US Coast Guard, NTSB continue investigation into loss of fishing vessel Emmy Rose

MARITIME SECURITY WEEK
Side scan sonar image of the fishing vessel Emmy Rose on the seafloor off Massachusetts captured on May 20, 2021 (Photo: MIND Technology)

The US Coast Guard and the National Transportation Safety Board (NTSB) are continuing to investigate the 2020 sinking of the commercial fishing vessel Emmy Rose.

The vessel was returning from a seven-day fishing trip when it sank off the Massachusetts coast in the early morning (local time) of November 23, 2020.

There were no distress calls prior to the sinking.

The coast guard searched more than 2,200 square miles (5,690 square kilometres) over a 38-hour period. The searches yielded a debris field, diesel fuel odour, Emmy Rose‘s emergency position indicating radio beacon (EPIRB) and an empty life raft.

None of the vessel’s four crewmembers were found by the time the search was called off.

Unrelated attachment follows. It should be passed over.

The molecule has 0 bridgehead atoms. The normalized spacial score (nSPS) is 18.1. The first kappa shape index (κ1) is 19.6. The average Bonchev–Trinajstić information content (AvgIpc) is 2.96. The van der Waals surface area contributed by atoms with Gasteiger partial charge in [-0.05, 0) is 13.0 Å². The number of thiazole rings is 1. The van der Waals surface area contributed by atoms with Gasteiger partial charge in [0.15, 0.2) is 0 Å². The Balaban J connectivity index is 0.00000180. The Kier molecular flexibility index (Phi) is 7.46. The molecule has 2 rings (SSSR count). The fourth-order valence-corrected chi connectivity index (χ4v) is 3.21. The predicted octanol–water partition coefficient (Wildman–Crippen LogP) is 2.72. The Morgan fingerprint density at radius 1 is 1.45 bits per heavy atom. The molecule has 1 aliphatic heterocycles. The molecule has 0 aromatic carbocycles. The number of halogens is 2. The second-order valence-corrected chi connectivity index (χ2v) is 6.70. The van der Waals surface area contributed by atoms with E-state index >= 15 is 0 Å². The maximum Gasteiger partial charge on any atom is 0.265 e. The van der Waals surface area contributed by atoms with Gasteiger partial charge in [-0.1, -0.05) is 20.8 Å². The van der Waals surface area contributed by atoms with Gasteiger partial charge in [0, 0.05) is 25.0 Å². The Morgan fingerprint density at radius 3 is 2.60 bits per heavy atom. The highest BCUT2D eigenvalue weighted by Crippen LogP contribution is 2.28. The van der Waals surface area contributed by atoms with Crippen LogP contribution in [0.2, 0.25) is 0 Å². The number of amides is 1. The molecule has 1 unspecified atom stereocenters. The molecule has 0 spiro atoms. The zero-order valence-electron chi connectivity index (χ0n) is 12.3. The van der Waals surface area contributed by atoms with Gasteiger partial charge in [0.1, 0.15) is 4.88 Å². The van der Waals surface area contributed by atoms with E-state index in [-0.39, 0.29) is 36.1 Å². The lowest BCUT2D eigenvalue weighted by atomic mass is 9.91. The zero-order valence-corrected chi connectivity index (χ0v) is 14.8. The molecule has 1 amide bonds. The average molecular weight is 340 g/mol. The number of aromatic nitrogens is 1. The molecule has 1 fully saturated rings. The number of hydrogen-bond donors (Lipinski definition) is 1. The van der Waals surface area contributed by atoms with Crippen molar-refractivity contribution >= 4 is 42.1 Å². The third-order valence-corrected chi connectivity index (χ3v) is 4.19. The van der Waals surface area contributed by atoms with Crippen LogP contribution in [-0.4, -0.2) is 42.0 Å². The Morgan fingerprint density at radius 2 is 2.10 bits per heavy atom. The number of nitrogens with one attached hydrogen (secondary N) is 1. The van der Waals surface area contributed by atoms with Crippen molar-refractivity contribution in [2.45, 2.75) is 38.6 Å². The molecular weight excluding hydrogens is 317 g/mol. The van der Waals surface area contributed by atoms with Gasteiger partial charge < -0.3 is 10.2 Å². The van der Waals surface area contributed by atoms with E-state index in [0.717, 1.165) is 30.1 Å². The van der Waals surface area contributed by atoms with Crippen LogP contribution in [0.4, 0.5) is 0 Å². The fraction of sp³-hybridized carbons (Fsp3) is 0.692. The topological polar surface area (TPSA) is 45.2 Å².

In May 2021, the coast guard and the NTSB collaborated with MIND Technology, Stellwagen Bank National Marine Sanctuary, and the National Oceanic and Atmospheric Administration (NOAA) to locate Emmy Rose using side-scan sonar.

The 82-foot (25-metre) vessel was located in an upright position with its outriggers deployed in about 800 feet (243 metres) of water on the seafloor about 25 miles (40 kilometres) off the coast of Provincetown, Massachusetts.

In September 2021, investigators partnered with the National Science Foundation (NSF) and Woods Hole Oceanographic Institution (WHOI) to survey the sunken vessel using a remotely operated vehicle (ROV). The ROV was deployed from the US Coast Guard seagoing buoy tender Sycamore and provided videos and high-resolution photos to assist investigators in attempting to determine the cause of the sinking.

The coast guard and the NTSB said they are continuing to provide updates to the families of the four fishermen lost.

See all the other news, reviews and features of this month’s Maritime Security Week right here.


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